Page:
2. Creates a subscription in the deployment to track this client's continued interest in the query.

Later on, if any mutation inserts, updates, or deletes a record that overlaps with the read set, Convex knows it needs to recompute the listMessages query. If the result of listMessages changes, the new value is synced to the client and the component rerenders.

When the useQuery hook unmounts, the Convex client will inform the deployment that it no longer needs this subscription.

This dataflow ensures your components are automatically re-rendered anytime the underlying data changes.

Consistent Views

Convex subscriptions provide a powerful mechanism to keep dynamic UI components up to date, but a naive implementation of subscriptions could expose consistency anomalies to the user.

A consistency anomaly occurs when the data representation on the client doesn't correspond to a valid snapshot of data on the backend.

A naive app using a basic HTTP API normally has 2 types of consistency anomalies:

  1. Two different HTTP requests might have inconsistent data because they were executed as slightly different times and the underlying data changed in the meantime.
  2. A single request HTTP may contain inconsistent data on it's own! This happens when the underlying data changed while this single request was being executed on the backend.

These anomalies can create a lot of subtle bugs on the frontend. Many frameworks require developers to implement hacks and workarounds on the frontend to handle data scenarios that can never exists on the backend. For example:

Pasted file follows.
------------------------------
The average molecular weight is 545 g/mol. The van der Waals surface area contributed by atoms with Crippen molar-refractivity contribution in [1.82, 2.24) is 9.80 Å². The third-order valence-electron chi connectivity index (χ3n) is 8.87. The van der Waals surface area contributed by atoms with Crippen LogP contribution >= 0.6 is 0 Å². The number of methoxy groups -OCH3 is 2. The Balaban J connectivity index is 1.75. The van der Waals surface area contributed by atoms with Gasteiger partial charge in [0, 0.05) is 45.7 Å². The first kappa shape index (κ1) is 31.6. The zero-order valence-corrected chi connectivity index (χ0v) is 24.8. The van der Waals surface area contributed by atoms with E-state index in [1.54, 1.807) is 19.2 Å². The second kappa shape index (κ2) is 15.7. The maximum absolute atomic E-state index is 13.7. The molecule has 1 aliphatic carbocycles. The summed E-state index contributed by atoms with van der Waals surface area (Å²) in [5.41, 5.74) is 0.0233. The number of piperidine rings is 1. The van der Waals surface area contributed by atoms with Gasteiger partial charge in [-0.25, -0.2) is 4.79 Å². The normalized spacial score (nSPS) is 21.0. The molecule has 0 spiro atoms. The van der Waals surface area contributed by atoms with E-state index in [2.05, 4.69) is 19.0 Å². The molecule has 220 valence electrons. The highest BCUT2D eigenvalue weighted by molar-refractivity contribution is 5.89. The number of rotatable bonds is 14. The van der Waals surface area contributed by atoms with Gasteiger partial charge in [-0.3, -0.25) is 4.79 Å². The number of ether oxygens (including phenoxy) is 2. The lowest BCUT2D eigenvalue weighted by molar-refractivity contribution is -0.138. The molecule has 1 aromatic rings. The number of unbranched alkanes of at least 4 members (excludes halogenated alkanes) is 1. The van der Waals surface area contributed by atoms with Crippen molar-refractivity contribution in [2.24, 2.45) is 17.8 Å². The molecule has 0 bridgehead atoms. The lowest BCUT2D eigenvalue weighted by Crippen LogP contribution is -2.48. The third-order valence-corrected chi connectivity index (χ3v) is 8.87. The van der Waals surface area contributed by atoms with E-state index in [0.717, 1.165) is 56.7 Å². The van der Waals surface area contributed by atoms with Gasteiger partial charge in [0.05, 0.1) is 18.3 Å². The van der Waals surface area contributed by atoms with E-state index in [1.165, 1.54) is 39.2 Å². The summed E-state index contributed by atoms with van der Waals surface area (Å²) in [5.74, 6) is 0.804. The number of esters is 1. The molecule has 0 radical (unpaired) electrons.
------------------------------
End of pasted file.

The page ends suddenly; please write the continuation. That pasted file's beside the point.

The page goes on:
• A chat message might reference a user ID that doesn't exist yet on the frontend.
  • A list of chat messages might have different names for the same user.

Handling these cases manually both complicates frontend logic and can creates confusing UI for users.

Fortunately none of these issues are a problem with Convex, since we automatically ensure that all your queries are consistent. Convex tracks all subscriptions simultaneously and synchronizes all changes to the client in a consistent order: if the query results backing one component changes before the query for another, they will be updated locally in this respective order. Moreover, if a single mutation updates multiple queries simultaneously, these changes will propagate to the client atomically. Convex guarantees that clients always see a consistent view of backend data, representing the database state at a point in time.